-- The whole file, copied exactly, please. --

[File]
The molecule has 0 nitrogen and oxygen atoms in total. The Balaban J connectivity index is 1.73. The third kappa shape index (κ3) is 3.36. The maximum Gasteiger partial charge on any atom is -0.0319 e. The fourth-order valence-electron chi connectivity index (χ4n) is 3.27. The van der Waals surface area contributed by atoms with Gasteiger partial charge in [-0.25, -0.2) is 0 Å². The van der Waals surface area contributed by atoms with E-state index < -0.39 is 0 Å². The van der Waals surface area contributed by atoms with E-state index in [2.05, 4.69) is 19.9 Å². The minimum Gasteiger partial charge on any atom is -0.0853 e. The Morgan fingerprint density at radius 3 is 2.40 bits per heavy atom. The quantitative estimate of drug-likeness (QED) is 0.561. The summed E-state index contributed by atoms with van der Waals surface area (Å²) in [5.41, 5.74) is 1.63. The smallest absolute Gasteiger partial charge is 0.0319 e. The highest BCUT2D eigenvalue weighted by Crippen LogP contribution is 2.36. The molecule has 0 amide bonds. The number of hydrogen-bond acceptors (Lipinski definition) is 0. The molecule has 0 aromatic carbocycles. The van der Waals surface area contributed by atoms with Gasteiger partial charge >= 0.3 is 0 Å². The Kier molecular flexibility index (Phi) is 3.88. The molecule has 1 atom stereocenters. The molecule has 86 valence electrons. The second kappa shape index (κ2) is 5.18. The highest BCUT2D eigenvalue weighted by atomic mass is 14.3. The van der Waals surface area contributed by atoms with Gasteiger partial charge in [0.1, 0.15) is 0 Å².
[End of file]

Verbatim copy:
The molecule has 0 nitrogen and oxygen atoms in total. The Balaban J connectivity index is 1.73. The third kappa shape index (κ3) is 3.36. The maximum Gasteiger partial charge on any atom is -0.0319 e. The fourth-order valence-electron chi connectivity index (χ4n) is 3.27. The van der Waals surface area contributed by atoms with Gasteiger partial charge in [-0.25, -0.2) is 0 Å². The van der Waals surface area contributed by atoms with E-state index < -0.39 is 0 Å². The van der Waals surface area contributed by atoms with E-state index in [2.05, 4.69) is 19.9 Å². The minimum Gasteiger partial charge on any atom is -0.0853 e. The Morgan fingerprint density at radius 3 is 2.40 bits per heavy atom. The quantitative estimate of drug-likeness (QED) is 0.561. The summed E-state index contributed by atoms with van der Waals surface area (Å²) in [5.41, 5.74) is 1.63. The smallest absolute Gasteiger partial charge is 0.0319 e. The highest BCUT2D eigenvalue weighted by Crippen LogP contribution is 2.36. The molecule has 0 amide bonds. The number of hydrogen-bond acceptors (Lipinski definition) is 0. The molecule has 0 aromatic carbocycles. The van der Waals surface area contributed by atoms with Gasteiger partial charge >= 0.3 is 0 Å². The Kier molecular flexibility index (Phi) is 3.88. The molecule has 1 atom stereocenters. The molecule has 86 valence electrons. The second kappa shape index (κ2) is 5.18. The highest BCUT2D eigenvalue weighted by atomic mass is 14.3. The van der Waals surface area contributed by atoms with Gasteiger partial charge in [0.1, 0.15) is 0 Å².